Weekly Market Recap – September 4, 2020

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Weekly Market Recap – August 28, 2020

In the Markets

US employers added 1.4 million jobs in August, down from 1.7 million in July, lowering the number to 8.4% of workers unemployed. 881,000 new jobless benefit filings were reported on Thursday. The Congressional Budget Office stated that the 2020 budget deficit would be the greatest since the end of World War II as a percentage of the nation’s economy.

The DJIA fell 520.56 (-1.8%), closing at 28,133.31 on Friday. The S&P 500 gave back 81.05 points, ending at 3,426.96 (-2.3%), and the Russell 2000 dropped 2.8% with a 3.51 loss for the week, taking it to 123.14 at the close. Of the four indices we include in this recap, the NASDAQ Composite had its greatest weekly decline in over five months; this week’s sell-off was 382.50 points (-3.3%). The March 20th weekly move was negative 994.71 (-12.6%). For equities traders, the CBOE Volatility Index is one of the market’s vital statistics: it soared 33.2% from the previous Friday as the VIX jumped 7.79 points to 30.75 – the largest one-week incremental move since June 12th when it fell 11.57 (-47.2%).

In base metals, copper has been steadily gaining since its mid-March lows. The fundamental focus is shifting from coronavirus concerns to increasing orders from China and positive reports of electric vehicle production demand. CME copper gained 1.7% last week, closing at $3.0465/lb. (+5.15¢), its first Friday close over $3.00 since June 2018. LME aluminum eased $13.50 to $1,786.50/ton (-0.7%). Precious metals have been retreating with stability recently. Friday’s December gold close was $1,934.39 due to its $40.60 decrease (-2.1%). Silver traders applied a bit more selling pressure, rendering a 3.8% decline of $1.048 to a $26.712 settlement. Percentage-wise, October platinum sank even more for the week (-4.4%), losing $41.80 to end at $898.20 per ounce. Palladium prices behaved contrary to the other precious metals. Traders responded to a record level of physical CME palladium deliveries for September and that contract gained $11.70 (+0.5%) to $2,343.20 per ounce.

Oil prices hit their lowest levels since early June as WTI ended Friday’s session at $39.77, down $3.20 (-7.4%). In a similar move, ICE Brent declined 6.9%, losing $3.15 to settle at $42.66 per barrel. Refined products also slipped. October heating oil lost 8.88¢ cents to close at $1.1515 (-7.2%), while RBOB gasoline lost 6.93¢, settling at $1.1772 (-5.6%). Natural gas softened a bit to end the week at $2.588 per MMBtu. Giving back 6.9¢, the percentage move was a 2.6% loss since the prior Friday.

Across the board in the agricultural commodity markets, the increases marginally outweighed the decreases. Wheat settled at $5.50¼ per bushel, up 1½¢ (+0.3%). Corn, with its $3.58 close, lost 1¼¢ (-0.3%) for the week. Soybeans went out at $9.68 after rising 17½¢ (+1.8%). ICE US coffee jumped 7.65 to 134.00 (+6.1%). Cocoa, for the week, dropped $28 (-1.1%), closing at $2,595 per ton. Sugar took a corrective dip below the 12¢ level, falling 67 ticks (-5.30%) to its 11.93 settlement. December cotton eased 0.09¢ (-0.1%) to its 64.99 closing price. Livestock was mixed, as cattle futures faded by 0.45 (-0.5%) to a 104.450 final print, while hogs had a robust 6.175 rally (+11.5%) ending the week at 59.825 for the October contract.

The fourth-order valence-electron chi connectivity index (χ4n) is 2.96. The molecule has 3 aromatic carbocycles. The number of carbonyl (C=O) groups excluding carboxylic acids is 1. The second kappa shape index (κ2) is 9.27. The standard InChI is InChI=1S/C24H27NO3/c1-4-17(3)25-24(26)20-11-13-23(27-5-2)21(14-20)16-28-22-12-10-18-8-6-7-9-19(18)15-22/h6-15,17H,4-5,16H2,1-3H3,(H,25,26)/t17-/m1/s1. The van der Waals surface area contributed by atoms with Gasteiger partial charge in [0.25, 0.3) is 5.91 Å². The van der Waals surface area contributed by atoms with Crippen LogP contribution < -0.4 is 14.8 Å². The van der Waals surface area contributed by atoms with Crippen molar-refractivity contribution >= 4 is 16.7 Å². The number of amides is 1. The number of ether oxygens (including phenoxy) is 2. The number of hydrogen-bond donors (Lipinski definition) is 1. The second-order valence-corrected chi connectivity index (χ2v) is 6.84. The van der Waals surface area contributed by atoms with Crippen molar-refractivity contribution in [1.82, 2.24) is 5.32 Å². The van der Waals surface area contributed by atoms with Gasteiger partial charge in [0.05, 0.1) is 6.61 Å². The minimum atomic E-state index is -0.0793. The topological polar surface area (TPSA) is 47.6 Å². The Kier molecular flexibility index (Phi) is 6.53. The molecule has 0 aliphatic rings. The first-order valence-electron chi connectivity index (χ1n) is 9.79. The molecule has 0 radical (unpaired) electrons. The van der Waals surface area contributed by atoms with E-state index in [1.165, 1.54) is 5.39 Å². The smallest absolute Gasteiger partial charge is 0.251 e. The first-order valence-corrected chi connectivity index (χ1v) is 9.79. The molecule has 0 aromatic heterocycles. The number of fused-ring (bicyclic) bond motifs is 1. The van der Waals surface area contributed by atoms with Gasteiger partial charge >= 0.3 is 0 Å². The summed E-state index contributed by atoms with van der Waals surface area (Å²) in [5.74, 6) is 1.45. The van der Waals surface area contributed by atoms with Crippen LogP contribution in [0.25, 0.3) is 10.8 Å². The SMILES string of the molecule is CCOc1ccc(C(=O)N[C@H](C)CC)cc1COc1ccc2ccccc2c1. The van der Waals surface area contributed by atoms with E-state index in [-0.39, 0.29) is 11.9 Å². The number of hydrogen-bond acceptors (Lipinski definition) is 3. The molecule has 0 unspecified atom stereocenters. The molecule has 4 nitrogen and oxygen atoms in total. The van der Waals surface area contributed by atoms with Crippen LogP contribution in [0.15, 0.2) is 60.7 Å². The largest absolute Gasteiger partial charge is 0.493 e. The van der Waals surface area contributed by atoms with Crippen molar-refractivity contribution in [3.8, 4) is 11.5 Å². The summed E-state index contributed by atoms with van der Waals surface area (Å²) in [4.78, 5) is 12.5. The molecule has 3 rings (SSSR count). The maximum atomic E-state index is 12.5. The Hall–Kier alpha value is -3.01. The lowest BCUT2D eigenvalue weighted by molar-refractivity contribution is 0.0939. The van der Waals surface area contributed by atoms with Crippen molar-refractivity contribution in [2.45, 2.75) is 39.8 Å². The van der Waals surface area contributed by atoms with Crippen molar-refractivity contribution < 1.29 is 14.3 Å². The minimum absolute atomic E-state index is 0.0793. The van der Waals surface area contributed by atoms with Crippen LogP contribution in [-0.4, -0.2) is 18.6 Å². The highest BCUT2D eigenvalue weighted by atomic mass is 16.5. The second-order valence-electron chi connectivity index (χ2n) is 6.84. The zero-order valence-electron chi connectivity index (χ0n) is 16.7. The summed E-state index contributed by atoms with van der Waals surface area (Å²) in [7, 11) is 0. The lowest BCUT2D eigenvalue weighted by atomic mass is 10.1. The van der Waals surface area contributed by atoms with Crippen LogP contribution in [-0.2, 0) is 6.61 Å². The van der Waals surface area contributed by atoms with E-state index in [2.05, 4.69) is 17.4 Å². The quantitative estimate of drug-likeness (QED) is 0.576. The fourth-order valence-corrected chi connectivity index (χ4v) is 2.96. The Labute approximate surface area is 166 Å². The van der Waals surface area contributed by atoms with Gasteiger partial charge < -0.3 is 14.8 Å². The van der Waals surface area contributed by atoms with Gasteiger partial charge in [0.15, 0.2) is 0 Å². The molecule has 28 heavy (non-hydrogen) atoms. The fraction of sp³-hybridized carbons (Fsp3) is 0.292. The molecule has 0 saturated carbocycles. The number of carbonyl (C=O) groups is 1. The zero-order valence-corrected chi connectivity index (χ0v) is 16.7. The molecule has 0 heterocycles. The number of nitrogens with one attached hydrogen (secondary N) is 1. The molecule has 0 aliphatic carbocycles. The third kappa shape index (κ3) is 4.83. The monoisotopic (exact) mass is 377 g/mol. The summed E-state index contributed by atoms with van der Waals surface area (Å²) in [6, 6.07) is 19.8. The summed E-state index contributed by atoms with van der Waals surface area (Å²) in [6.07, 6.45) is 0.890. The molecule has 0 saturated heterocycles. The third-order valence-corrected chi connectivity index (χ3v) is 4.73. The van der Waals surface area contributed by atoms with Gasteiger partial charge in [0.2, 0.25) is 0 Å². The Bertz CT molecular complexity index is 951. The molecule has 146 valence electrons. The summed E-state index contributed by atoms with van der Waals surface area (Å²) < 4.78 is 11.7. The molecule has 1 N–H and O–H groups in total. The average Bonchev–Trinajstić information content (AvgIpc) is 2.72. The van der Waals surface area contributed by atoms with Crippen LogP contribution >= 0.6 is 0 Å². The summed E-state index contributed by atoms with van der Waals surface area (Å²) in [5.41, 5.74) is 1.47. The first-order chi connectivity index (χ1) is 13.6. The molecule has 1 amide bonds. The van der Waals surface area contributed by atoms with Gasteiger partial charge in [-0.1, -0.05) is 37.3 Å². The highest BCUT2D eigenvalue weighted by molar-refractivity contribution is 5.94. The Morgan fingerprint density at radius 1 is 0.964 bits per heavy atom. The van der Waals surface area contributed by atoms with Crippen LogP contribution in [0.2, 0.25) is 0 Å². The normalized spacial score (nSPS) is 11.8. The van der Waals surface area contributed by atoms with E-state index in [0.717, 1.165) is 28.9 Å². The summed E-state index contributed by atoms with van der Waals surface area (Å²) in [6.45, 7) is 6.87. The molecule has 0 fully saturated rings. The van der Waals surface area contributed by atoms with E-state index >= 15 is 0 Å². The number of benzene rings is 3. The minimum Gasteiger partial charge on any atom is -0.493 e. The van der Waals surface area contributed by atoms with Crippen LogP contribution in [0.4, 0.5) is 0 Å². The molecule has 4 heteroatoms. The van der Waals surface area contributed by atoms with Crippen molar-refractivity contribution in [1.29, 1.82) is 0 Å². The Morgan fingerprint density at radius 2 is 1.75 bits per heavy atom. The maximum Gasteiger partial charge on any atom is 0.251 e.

The economics of illiquidity have hit the CME lumber futures market. The November contract, having tripled in price since its pandemic low in April, went into a tailspin during the week. Lumber open interest ranges in the 4,000-5,000 level. Lately, trading volumes have fluctuated between several hundred to several thousand lots per day. Prices plunged throughout the week, losing $125 per 1,000 board-feet (-16.3%), ending with a $641.50 final value. Year-to-date, the increase is 60.5%. Compared to the other instruments we cover in this recap, lumber is only in second place, out-ranked by the VIX, which is up 123.1% for the year.


World Cup Trading Championships®

In Futures, Michael O’Keeffe has held the top position, based on the end of week standings, for the 21st week in a row with a 420.3% net return. Stephan Seibert held 2nd with a net return of 228.6%. Yuwen Cao remained in 3rd with a net return of 221%. Orhan Özcan and Evgeny Kartashov rounded out the top 5 with net returns of 168.4% and 165.8% respectively.

In the Forex division, Nicholas Ridley remained in the top spot with a 213.4% return. Jan Smolen held 2nd at 126.6%, with Raul Glavan claiming 3rd with a net return of 111.1%. Sergey Shirko and Scott Welsh rounded out the top 5 with net returns of 98.7% and 73.2% respectively.

In the futures division of the 2020-2021 Global Cup Trading Championship, Samuel Sum climbed up to first with a net return of 164.6%, with Jan Smolen following in 2nd at 78.5%. 3rd place is currently held by Adrian Koemel with a net return of 62.5%. Stefan Seibert and Fernando Piñeiro finished the week in 4th and 5th at 55.5% and 33.6% respectively.

 

Trading futures and forex involves significant risk of loss and is not suitable for everyone. Past performance is not necessarily indicative of future results. World Cup Championship (WCC ) accounts do not necessarily represent all the trading accounts controlled by a given competitor. WCC competitors may control accounts that produce results substantially different than the results achieved in their WCC accounts. WCC entrants may trade more than one account in the competition. CME Group is the trademark of CME Group, Inc. The Globe logo is a trademark of Chicago Mercantile Exchange, Inc.

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